- Republicans continue to call Biden weak when it comes to Russia’s unprovoked war in Ukraine.
- But many would not go much further than the president has in terms of his response to the war so far.
- Insider spoke to a number of GOP senators who currently oppose the direct involvement of US troops.
With a war raging in Ukraine right on NATO’s doorstep, Republican lawmakers are toeing a fine line between criticizing President Joe Biden’s response and stopping short of supporting a direct confrontation between the US and Russia.
Since taking office, Biden has signed off on billions of dollars in military assistance to Ukraine, including lethal aid like Javelin anti-tank missiles, Stinger missiles, and armed drones. The president has also slapped Russia with historic, crippling economic sanctions, including personal sanctions against Russian President Vladimir Putin. But Republicans continue to accuse Biden of being weak on the matter, even as recent polling shows nearly half of US voters approve of the president’s approach to the war.
Sen. Ted Cruz of Texas, a Senate Foreign Relations Committee member, in a tweet on Wednesday said, “Biden’s Ukraine strategy is a disaster.”
Then on Thursday, Cruz said he’s opposed to having US troops join the war effort right now.
“I don’t think we should have US soldiers in direct combat with Russian soldiers,” he told reporters on his way to his Senate office, adding that “tomorrow we’ll deal with the circumstances as they arrive.”
Despite their criticism of Biden on Ukraine, Republican lawmakers in Congress are generally in lockstep with the president when it comes to what it would take for US troops to get involved in the war. A number of Republican senators told Insider that they don’t currently support sending in US troops, but noted that an attack on a NATO member by Russia would trigger a US military response.
Sen. Chris Murphy of Connecticut, a top Democrat on the Senate Foreign Relations Committee, said GOP criticism of Biden on Ukraine is politically motivated. “In case you didn’t know already, Republicans see this moment as a political opportunity to score points, not a moment to rally to Ukraine’s defense,” Murphy said in a tweet last week, responding to an attack on Biden from House Minority Leader Kevin McCarthy.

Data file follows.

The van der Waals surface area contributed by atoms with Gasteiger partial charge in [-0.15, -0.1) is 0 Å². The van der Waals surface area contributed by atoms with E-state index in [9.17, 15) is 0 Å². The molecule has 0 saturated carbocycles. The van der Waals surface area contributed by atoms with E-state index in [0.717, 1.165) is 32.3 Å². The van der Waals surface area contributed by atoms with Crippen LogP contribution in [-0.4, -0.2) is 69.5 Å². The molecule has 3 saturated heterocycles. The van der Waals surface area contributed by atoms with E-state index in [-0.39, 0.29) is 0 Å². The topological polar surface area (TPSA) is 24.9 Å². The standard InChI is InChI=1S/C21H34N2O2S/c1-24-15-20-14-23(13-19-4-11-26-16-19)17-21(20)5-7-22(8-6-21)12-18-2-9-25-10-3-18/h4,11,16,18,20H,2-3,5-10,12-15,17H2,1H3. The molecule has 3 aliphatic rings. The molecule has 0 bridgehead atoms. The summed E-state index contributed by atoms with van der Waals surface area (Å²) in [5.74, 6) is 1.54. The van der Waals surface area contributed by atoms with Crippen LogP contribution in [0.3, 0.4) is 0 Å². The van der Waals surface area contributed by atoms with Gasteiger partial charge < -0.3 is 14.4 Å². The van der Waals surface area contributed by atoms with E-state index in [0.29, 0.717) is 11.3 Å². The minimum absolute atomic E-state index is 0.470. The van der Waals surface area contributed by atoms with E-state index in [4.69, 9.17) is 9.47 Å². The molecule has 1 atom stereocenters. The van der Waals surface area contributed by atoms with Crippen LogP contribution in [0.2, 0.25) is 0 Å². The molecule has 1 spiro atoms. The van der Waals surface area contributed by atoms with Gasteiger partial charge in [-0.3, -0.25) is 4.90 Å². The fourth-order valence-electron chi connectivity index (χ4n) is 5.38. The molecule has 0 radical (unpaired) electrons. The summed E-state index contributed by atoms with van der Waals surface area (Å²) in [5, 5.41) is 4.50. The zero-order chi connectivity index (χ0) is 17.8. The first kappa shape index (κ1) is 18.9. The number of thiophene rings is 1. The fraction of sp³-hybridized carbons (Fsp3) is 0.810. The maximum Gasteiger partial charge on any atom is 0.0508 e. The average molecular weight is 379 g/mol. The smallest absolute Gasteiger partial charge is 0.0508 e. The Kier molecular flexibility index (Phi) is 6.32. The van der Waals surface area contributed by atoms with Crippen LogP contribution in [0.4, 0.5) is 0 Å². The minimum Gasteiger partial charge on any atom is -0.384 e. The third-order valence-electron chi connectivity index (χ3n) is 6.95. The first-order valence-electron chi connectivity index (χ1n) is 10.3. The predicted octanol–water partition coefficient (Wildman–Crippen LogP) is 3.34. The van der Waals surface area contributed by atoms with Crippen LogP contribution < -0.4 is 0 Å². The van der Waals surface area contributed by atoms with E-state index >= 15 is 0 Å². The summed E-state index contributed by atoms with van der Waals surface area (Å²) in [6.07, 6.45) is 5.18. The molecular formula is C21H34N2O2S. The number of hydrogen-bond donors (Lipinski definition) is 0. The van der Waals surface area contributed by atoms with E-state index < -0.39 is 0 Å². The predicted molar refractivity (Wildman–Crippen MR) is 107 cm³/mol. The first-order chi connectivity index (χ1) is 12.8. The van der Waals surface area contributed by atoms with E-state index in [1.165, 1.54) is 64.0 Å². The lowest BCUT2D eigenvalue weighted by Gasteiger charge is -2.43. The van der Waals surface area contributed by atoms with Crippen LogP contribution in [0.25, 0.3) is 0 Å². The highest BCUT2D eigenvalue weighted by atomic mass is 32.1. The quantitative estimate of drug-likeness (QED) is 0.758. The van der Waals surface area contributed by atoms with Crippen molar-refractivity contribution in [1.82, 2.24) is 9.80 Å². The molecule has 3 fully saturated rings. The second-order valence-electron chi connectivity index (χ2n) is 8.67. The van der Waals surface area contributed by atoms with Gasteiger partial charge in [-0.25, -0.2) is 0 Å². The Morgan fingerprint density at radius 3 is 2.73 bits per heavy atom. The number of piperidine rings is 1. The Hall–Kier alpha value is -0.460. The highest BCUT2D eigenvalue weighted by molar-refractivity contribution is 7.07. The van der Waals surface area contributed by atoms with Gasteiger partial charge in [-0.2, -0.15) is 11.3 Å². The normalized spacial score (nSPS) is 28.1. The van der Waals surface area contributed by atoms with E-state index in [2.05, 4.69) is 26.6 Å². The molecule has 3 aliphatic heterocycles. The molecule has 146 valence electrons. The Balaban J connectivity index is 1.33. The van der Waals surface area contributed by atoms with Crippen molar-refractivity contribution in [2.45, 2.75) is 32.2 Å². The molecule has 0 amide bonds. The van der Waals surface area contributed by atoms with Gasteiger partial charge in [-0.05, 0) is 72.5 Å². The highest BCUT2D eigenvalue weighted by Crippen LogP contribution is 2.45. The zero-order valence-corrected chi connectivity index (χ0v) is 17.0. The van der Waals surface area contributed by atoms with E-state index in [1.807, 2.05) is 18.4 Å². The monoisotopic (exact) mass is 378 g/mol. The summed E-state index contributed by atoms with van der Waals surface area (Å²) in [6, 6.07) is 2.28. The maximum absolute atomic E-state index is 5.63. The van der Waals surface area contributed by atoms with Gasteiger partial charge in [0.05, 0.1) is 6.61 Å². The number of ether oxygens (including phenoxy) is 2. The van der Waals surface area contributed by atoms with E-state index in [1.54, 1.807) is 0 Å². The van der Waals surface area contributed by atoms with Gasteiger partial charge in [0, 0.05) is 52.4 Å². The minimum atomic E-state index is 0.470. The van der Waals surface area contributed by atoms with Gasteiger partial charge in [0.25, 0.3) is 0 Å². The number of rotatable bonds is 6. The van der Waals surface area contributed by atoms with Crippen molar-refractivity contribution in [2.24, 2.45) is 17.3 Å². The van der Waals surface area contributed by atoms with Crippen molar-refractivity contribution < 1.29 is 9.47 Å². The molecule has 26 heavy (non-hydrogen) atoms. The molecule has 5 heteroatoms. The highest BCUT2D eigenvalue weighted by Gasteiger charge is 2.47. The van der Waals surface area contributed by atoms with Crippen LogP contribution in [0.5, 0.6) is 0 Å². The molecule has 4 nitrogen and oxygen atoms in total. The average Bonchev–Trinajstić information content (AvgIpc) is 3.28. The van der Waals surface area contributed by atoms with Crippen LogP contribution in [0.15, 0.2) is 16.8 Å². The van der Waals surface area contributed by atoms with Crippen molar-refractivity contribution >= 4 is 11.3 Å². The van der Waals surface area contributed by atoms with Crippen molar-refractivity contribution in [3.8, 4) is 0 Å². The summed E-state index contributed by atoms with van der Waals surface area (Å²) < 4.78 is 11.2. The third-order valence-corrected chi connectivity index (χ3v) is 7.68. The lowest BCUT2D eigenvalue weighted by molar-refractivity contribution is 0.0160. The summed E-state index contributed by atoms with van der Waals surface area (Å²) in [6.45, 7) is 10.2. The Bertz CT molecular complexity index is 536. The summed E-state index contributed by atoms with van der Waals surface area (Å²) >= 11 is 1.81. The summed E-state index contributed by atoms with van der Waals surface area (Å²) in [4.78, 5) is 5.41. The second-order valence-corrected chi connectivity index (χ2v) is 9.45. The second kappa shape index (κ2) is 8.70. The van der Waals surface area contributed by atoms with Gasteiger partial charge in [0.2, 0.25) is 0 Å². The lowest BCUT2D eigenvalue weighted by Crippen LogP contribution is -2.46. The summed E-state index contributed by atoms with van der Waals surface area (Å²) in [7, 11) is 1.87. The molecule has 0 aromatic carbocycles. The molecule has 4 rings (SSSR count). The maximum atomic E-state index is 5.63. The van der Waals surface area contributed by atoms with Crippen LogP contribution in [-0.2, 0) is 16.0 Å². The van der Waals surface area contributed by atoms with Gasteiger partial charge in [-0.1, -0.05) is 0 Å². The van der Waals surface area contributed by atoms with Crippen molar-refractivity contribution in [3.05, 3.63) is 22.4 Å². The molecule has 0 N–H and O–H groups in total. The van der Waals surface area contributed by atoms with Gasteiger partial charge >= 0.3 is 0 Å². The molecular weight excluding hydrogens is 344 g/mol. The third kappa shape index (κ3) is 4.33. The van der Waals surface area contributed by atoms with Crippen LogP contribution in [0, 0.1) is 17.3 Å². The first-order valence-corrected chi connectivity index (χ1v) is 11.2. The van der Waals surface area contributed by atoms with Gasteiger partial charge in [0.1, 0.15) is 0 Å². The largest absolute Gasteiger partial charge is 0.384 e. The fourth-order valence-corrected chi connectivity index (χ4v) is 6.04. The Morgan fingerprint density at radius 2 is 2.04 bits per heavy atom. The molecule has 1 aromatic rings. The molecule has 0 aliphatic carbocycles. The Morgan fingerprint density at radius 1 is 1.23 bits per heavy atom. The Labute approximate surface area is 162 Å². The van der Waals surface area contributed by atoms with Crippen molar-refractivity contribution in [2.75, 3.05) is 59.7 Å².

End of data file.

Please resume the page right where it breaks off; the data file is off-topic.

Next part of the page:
Biden has firmly ruled out deploying troops into Ukraine to defend it against Russia, and rebuffed Ukraine’s calls for the US and NATO to enforce a no-fly zone. Doing so would require NATO to shoot down Russian warplanes, effectively amounting to a declaration of war. This could see the Ukraine conflict spiral into a global war involving nuclear powers.
Six of the seven Senate Republicans Insider interviewed for this story voted against then-President Donald Trump’s first impeachment — Sen. Roger Marshall of Kansas wasn’t around then — for withholding $391 million in aid from Ukraine and pressuring Ukrainian President Volodymyr Zelenskyy to investigate Biden, then a top political rival, ahead of the 2020 election.
Three of the seven mentioned being in touch with, having met with, or planning to visit US troops from their home states who are currently stationed throughout Europe. And only two of the seven — Cruz and Sen. Rob Portman of Ohio — lent their support to the recent omnibus spending bill featuring nearly $14 billion in assistance for Ukraine.
Portman, another Senate Foreign Relations Committee member and co-chair of the Senate Ukraine Caucus, said that the members of the 82nd Airborne Division who he met during a recent trip to Eastern Europe are already performing an important duty.
“They’re in Poland as a deterrence,” Portman told Insider outside the Senate chamber. “And if that line is crossed, we have Russia and Vladimir Putin on notice that we’re going to respond. As will the other NATO countries.”
He stopped short, however, of endorsing boots on the ground in Ukraine. “That’s not something I support,” Portman said.